The metadata for (as it seems) all HDR10 content played on Infuse is replaced with BT.2020 Mastering Display Color Primaries, a Mastering Display Luminance of 1000/0.0050 and MaxCLL/FALL of 4000/1000. This is not correct. The metadata should reflect the actual source values.
… does this impair the picture quality? ?
Yes, it does. This means that e.g. if you are using custom gamma curves for different MaxCLL values etc. they could be wrong. In simple terms, it influences blacklevels, brightness, contrast etc. I’m sure there are more disadvantages for different screens or setups. But basically, the HDR metadata should not be tampered with by the AppleTV or Infuse at all.
When I convert an UHD-BD to a mkv via MakeMKV, are these metadata correctly extracted and stored in the mkv?
This sounds like it is a serious problem. Maybe James can comment on that. I hope a fix is possible.
You should ask the makers of makeMKV…
From what we can tell, these values are being set by the Apple TV and cannot be adjusted by Infuse.
I will open a ticket with Apple to report this issue, as ideally we should have more control over the metadata that is being sent.
Okay, thank you.
But in what cases is this error of relevance? Only when I manually set custom gamma curves based on the wrongly reported metadata?
@jowi How did you find this out?
@ix400 It’s relevant because this would have the greatest impact on picture quality, and a reasonable explanation why some, but not all, UHD titles look wrong when played through Infuse.
In defense of Infuse, HDR is still a moving target even on the side of the standards bodies that write the spec. For example, there is no clear spec for proper tone mapping, just a set of recommendations with a lot of wiggle room. But I guess with the advent of OLED displays which have permanent color drift from day one the industry stopped caring about technical correctness.
Infuse should not do the tone mapping.
I did not find it out myself; it was noticed by someone else on another forum. So i can’t take credit for it personally, but i did notice that even though i’ve setup macro’s in my HDFury Vertex for specific 1000nits and 4000nits gamma’s, i noticed that only the 4000nits gamma was ever selected, never the 1000nits one, even when i knew from the specs that the movie was 1000nits, which made me suspect that the ATV (or Infuse) was not outputting the HDR metadata correctly.
At the moment the ATV is my only 4K HDR player, so i can’t compare results with another player yet. If someone can, please do so and share the results!
Yes, that would be a good explanation why UHD movies often look wrong in Infuse. For example, Blade Runner UHD has these values from the stream:
Maximum Content Light Level: 1655 cd/m2
Maximum Frame-Average Light Level: 117 cd/m2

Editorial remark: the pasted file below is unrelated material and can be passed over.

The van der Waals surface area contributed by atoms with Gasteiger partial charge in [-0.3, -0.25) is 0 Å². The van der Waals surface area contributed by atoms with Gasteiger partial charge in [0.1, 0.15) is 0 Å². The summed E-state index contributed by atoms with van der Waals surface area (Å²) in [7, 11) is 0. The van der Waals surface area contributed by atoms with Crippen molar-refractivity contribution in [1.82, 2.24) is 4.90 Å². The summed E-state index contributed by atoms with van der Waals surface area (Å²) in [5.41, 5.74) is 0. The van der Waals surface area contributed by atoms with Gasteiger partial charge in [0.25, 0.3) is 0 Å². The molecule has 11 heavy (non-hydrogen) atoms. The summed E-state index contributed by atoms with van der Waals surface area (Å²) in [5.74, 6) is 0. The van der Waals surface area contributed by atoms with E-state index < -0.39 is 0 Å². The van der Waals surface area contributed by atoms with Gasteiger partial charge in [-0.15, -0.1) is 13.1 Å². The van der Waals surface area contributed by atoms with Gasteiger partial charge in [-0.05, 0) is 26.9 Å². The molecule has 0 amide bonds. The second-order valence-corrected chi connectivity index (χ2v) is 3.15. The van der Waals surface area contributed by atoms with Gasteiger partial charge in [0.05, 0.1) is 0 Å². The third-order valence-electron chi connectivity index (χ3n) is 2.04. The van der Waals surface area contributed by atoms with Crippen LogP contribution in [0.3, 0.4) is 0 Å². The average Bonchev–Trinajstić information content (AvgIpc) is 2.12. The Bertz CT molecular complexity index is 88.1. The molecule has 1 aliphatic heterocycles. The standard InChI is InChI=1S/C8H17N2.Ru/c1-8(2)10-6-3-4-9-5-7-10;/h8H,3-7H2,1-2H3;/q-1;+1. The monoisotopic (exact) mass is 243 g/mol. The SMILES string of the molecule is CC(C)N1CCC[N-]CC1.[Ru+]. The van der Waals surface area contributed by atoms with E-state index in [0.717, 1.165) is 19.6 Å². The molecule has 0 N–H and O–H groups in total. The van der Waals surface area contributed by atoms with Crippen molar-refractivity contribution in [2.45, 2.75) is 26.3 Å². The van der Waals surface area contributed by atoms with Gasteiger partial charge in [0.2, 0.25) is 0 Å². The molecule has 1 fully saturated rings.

Which look like much more sensible values than the generic 4000/1000. Specifically, a generic value of 1000 when the stream is actually at 117 would be a good explanation why the picture looks “washed out” and “too dark”.
It’s my understanding that Infuse 5.6.11 fixes this.
… the question is, what the TV / Projector is doing with this kind of meta data.
I have set my VW760 manually to clip at around 900 nits. Hence, it should not make a difference what the ATV does with the meta data.
Will LG’s Active HDR negate this problem?
Can someone tell me an example, which UHD movie is not played correctly (with respect to HDR), caused by this meta data problem?
I would like to test this with my Oppo as reference.
Did you get any response from Apple?
I don’t know if they are correct or complete but MakeMKV output does have colour space and master display metadata.
I also see that some mkvs have a little more, others a little less metadata which makes me think it does copy the title metadata that’s present.
I haven’t seen any titles (I’ve only looked at a few so far) with the two options talked about in this thread.
If you encode UHD BDs with handbrake only the colour space gets set, while ffmpeg expects you to set this yourself.
Also either the master display or the options discussed here need to be set to have the encoded video trigger as UHD.
I don’t know what the implications are of not specifying the mastering display parameters but I have assumed it is needed as a minimum with the two other options being optional, as required.
No, but Apple rarely ever comments on plans for future API changes before they are released.
Want to add to this. The new JVC projectors are coming soon. They have auto tone mapping features that will key off the maxCLL/FALL values. This is a big selling point on them.
I’ll be upgrading my x790 to an N7. Infuse fixing this as 4000/1000 basically ensures that the JVC algorithm will not work and likely bad imaging will result.
Shame on the APIs. ?
I came across this as the new owner of a JVC RS3000 and was seeing the 4000/1000 MaxCLL/FALL values passed from both infuse and Plex’s player so yes you are correct this makes the JVCs Auto Tone Mapping function worthless. Interestingly enough Netflix is able to pass the correct MaxCLL/FALL value through so I’m not sure if Apple has given them a private API or what.
Has there been any update on this issue? I have a JVC NX7 and seeing the “standard” metadata coming though – makes HDR content practically unviewable.